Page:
DC Super-Minimum Wage: Bad Idea, Bad Policy
Washington D.C. City Council’s bill that would require large retailers (namely Wal-Mart) to pay a super-minimum wage is not only bad public policy, but also most likely illegal.
The Large Retailer Accountability Act (LRAA) Bill 20-62, which passed the D.C. City Council 8-5 on July 10 but has not yet been approved by Mayor Vincent Gray, establishes that some large retail stores must pay their employees a special minimum wage of $12.50 per hour. LRAA would only apply to non-union retail stores where the parent company takes in more than $1 billion in annual revenue and establishments are at least 75,000 square-feet in size.
According to proponents of the LRAA, a “living wage” is necessary due to the dire economic environment for low-wage D.C. residents and high cost of living in the District. But the Washington Post Editorial Board, in a recent op-ed, questioned the veracity of these claims:
“Council members who backed the measure, first sponsored by Chairman Phil Mendelson (D), claimed only to be looking out for D.C. workers struggling to keep pace with the cost of living in the District. Apparently they aren’t worried about people who work in fast-food restaurants, the unionized grocery stores carefully exempted or countless other businesses or, for that matter, about some of their own government employees who make less than $12.50 an hour.”
Worse than disingenuous claims from elected officials, the prospective legislation will cause negative economic consequences for the city. If Mayor Vincent Gray does not veto the Bill 20-62, Wal-Mart announced it would not build three Washington D.C. stores where construction has yet to begin. As well, Alex Barron, a regional general manager for Wal-Mart U.S., said the Big Box store giant might consider stopping construction of three stores already underway depending on the “financial and legal implications.” Each of the Wal-Mart stores was estimated to hire, at minimum, 300 part and full-time employees.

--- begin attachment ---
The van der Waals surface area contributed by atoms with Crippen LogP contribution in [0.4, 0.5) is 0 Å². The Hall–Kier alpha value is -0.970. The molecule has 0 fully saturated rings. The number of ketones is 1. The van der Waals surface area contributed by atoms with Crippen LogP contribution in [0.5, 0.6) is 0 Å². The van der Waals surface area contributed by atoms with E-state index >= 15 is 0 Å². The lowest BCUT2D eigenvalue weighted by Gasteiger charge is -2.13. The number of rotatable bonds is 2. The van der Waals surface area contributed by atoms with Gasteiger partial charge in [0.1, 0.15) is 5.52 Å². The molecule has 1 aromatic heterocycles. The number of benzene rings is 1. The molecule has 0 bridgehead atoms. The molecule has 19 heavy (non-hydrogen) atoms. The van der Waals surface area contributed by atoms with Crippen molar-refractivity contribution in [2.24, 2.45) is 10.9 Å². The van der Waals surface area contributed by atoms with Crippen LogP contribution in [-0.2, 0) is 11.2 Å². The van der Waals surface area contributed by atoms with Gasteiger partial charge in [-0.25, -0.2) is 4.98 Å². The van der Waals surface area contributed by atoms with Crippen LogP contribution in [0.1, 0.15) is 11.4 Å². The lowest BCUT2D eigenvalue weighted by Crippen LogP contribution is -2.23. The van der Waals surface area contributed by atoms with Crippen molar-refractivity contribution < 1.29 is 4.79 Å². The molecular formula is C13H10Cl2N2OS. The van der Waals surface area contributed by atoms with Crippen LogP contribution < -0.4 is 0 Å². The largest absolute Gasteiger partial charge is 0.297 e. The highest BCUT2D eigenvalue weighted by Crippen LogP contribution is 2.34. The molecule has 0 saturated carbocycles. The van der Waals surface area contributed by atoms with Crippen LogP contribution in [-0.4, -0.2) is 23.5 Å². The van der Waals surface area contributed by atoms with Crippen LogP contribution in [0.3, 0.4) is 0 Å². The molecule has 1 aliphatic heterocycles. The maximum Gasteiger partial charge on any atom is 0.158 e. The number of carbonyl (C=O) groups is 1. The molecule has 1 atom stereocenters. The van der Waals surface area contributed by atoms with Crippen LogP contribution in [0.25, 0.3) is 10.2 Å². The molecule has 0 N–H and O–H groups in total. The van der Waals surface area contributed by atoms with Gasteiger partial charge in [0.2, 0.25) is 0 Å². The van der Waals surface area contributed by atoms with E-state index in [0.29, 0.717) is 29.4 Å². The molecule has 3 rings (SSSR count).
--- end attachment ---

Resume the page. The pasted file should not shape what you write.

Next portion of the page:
Further, the discriminatory and arbitrary nature of the prospective law is probably illegal, as former DC Councilman John Ray argued in his testimony.
First, Ray points out the obvious: the bill treats large retailers different from other businesses and he believes that the different treatment would violate the Equal Protection Clause.
Second, the former Councilman challenges whether the LRAA would pass the rational basis test, which is a principle of analysis courts apply to determine if giving a particular class of people preferential treatment is a legitimate government purpose.
He comes to this conclusion because one passage in Bill 20-62 “Findings and Declaration of Policy” states that its objective is “to safeguard the public health, safety, welfare and prosperity of all Washingtonians.”
Yet, Ray rightly states the LRAA does the opposite and only gives preferential treatment to a few “Washingtonians,” specifically large retail workers without a legitimate reason for doing so. John Ray provides the evidence, noting:
“if you work for an employer that meets the 75,000 square feet rule and the $1 billion rule, you are guaranteed a living wage and all the benefits of Bill 20-62, but if you happen to be working for an employer that only has 74,000 square feet and has gross revenues of $1 billion, you do not qualify for a living wage or the other benefits of Bill 20-62. Such a distinction between is not only discriminatory, but it is capricious.”
How can a bill be considered “rational” when it insists that all D.C. workers should receive a “living wage,” but then limits the benefit to just employees who work at stores that profits exceed $1 billion and meet the 75,000 square feet standard?
Hopefully D.C. residents won’t have to find out, and Mayor Gray will stand up for all Washingtonians and veto this bill. If not, it is abundantly clear the LRAA is arbitrary and discriminatory legislation that would have a tough time withstanding legal scrutiny.
(Editor’s note: To learn more about the pernicious effects of minimum wage laws, check out the WPC original video, “The Life of Julius: How Unions Hurt Workers“)